Katanagatari Episode 7 – I Lived and Died by Suicide
Katanagatari has been one of my favorite shows of the year, and seemed to improve with every episode. Nanami, Shichika’s sociopathic sister, is probably my favorite character thus far outside the leads. This episode contains the inevitable confrontation between the two Yasuri siblings, as Shichika’s sword hunt leads him in opposition to the only family he has left. It promised to be a wonderfully tragic moment and perhaps the most tragic event of the series thus far. So why don’t I like it?
I think a major element of it has to do with the discontinuity (in my view) of what was established in episode four, and here. We knew that Nanami had decided to start her own personal sword hunt, which led to the utter annihilation of at least two villages last season. We see the second set of sword defenders slaughtered at the beginning of the episode, as well as a completely unrelated group of monks later on when she decided to claim the Gokenji temple for her own abode. But she doesn’t do these things because she is trying to race Shichika for the swords. Rather, she wants to force a confrontation with him, and she succeeds.
Nanami previously was a homicidal monster concealed by a outward veneer of extreme courtesy and politeness. Now, she remains polite with Shichika and Togame, but everyone else she simply kills, treating not as honorable foes to be buried but weeds to be uprooted and burned. Unless she has some knowledge of who is a named character and who isn’t, this change of style has no explanation. Neither was the shift of Nanami’s stated motivations; both privately and publicly she is no longer interested in collecting swords.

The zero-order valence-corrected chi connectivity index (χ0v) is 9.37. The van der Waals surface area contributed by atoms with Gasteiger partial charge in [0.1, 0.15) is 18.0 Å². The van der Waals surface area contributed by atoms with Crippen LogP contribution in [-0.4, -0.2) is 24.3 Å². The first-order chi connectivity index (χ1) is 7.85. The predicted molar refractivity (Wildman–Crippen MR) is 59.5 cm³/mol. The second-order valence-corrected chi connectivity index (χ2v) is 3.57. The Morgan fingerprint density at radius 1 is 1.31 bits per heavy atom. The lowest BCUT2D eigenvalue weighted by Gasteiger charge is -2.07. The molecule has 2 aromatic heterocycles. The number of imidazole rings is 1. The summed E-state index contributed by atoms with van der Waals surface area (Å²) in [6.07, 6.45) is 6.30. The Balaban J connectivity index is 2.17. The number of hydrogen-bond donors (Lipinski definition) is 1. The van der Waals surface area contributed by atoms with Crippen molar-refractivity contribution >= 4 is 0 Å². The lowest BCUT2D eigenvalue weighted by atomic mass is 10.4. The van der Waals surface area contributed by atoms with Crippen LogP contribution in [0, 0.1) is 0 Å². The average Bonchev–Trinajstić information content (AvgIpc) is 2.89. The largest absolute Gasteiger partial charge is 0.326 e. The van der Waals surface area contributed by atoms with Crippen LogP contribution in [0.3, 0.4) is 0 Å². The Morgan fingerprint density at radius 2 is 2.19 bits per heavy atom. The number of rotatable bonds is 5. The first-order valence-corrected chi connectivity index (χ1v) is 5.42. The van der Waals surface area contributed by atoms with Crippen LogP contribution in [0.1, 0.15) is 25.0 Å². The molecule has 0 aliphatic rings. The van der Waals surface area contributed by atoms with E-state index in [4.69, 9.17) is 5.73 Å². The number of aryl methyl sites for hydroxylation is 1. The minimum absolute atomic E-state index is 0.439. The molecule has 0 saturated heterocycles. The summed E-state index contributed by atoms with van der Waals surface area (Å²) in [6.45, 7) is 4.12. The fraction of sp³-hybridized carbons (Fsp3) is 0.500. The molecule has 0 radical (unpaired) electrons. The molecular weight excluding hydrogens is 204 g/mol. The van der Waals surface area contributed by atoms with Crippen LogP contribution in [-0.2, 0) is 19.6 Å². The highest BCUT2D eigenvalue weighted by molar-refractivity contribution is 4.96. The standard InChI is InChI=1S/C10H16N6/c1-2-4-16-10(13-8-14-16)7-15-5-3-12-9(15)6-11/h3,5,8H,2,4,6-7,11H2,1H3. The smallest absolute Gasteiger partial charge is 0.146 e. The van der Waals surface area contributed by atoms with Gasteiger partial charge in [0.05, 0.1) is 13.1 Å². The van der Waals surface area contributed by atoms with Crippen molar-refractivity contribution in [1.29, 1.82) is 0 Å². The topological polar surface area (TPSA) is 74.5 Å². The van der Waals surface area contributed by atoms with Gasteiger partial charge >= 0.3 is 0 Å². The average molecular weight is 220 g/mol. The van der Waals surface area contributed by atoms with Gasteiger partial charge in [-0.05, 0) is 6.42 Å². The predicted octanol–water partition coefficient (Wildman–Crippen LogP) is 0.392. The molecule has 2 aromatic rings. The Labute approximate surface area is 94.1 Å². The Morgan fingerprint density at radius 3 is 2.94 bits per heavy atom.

The current (and final) depiction of Nanami is as a suicidal self-loather concealed by an outward level of homicidal monstrousness. It’s obvious that she considers herself an abomination and wants to die, but she isn’t willing to let just anyone kill her. It needs to be Shichika, partially just because he’s family, but also, once she meets with him, because she’s worried that he might be too soft to succeed in his journey. Learning that he’s started sparing the lives of his opponents, she thinks that he’s become too blunt of a sword.